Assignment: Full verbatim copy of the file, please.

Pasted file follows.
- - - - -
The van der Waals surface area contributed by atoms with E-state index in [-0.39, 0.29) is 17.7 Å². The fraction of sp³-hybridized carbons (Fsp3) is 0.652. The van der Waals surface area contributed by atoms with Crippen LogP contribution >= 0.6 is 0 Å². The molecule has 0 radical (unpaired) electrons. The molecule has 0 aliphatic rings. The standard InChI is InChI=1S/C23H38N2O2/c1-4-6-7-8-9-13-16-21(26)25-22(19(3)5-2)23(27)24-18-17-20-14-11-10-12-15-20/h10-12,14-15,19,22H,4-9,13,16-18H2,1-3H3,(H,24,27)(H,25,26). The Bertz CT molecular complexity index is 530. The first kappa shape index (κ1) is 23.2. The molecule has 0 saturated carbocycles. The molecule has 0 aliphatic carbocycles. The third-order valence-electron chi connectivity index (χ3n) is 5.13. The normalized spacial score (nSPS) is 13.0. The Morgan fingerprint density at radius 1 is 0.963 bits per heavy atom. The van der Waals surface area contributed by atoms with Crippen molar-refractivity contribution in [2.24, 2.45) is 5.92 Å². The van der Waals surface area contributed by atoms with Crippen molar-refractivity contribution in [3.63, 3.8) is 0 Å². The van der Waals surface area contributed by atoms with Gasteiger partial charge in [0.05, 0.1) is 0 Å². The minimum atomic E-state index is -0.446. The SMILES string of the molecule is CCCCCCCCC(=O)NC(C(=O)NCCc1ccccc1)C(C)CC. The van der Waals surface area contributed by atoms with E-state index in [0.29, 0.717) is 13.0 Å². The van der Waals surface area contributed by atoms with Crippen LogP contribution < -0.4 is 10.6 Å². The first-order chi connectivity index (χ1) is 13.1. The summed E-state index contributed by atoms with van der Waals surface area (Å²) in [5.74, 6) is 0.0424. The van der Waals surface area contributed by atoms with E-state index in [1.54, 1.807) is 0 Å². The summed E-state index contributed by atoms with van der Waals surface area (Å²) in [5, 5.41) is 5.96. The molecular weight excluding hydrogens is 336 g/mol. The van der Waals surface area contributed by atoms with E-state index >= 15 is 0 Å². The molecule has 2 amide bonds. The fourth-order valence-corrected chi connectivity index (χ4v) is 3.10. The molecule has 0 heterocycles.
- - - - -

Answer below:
The van der Waals surface area contributed by atoms with E-state index in [-0.39, 0.29) is 17.7 Å². The fraction of sp³-hybridized carbons (Fsp3) is 0.652. The van der Waals surface area contributed by atoms with Crippen LogP contribution >= 0.6 is 0 Å². The molecule has 0 radical (unpaired) electrons. The molecule has 0 aliphatic rings. The standard InChI is InChI=1S/C23H38N2O2/c1-4-6-7-8-9-13-16-21(26)25-22(19(3)5-2)23(27)24-18-17-20-14-11-10-12-15-20/h10-12,14-15,19,22H,4-9,13,16-18H2,1-3H3,(H,24,27)(H,25,26). The Bertz CT molecular complexity index is 530. The first kappa shape index (κ1) is 23.2. The molecule has 0 saturated carbocycles. The molecule has 0 aliphatic carbocycles. The third-order valence-electron chi connectivity index (χ3n) is 5.13. The normalized spacial score (nSPS) is 13.0. The Morgan fingerprint density at radius 1 is 0.963 bits per heavy atom. The van der Waals surface area contributed by atoms with Crippen molar-refractivity contribution in [2.24, 2.45) is 5.92 Å². The van der Waals surface area contributed by atoms with Crippen molar-refractivity contribution in [3.63, 3.8) is 0 Å². The van der Waals surface area contributed by atoms with Gasteiger partial charge in [0.05, 0.1) is 0 Å². The minimum atomic E-state index is -0.446. The SMILES string of the molecule is CCCCCCCCC(=O)NC(C(=O)NCCc1ccccc1)C(C)CC. The van der Waals surface area contributed by atoms with E-state index in [0.29, 0.717) is 13.0 Å². The van der Waals surface area contributed by atoms with Crippen LogP contribution < -0.4 is 10.6 Å². The first-order chi connectivity index (χ1) is 13.1. The summed E-state index contributed by atoms with van der Waals surface area (Å²) in [5.74, 6) is 0.0424. The van der Waals surface area contributed by atoms with E-state index in [1.54, 1.807) is 0 Å². The summed E-state index contributed by atoms with van der Waals surface area (Å²) in [5, 5.41) is 5.96. The molecular weight excluding hydrogens is 336 g/mol. The van der Waals surface area contributed by atoms with E-state index >= 15 is 0 Å². The molecule has 2 amide bonds. The fourth-order valence-corrected chi connectivity index (χ4v) is 3.10. The molecule has 0 heterocycles.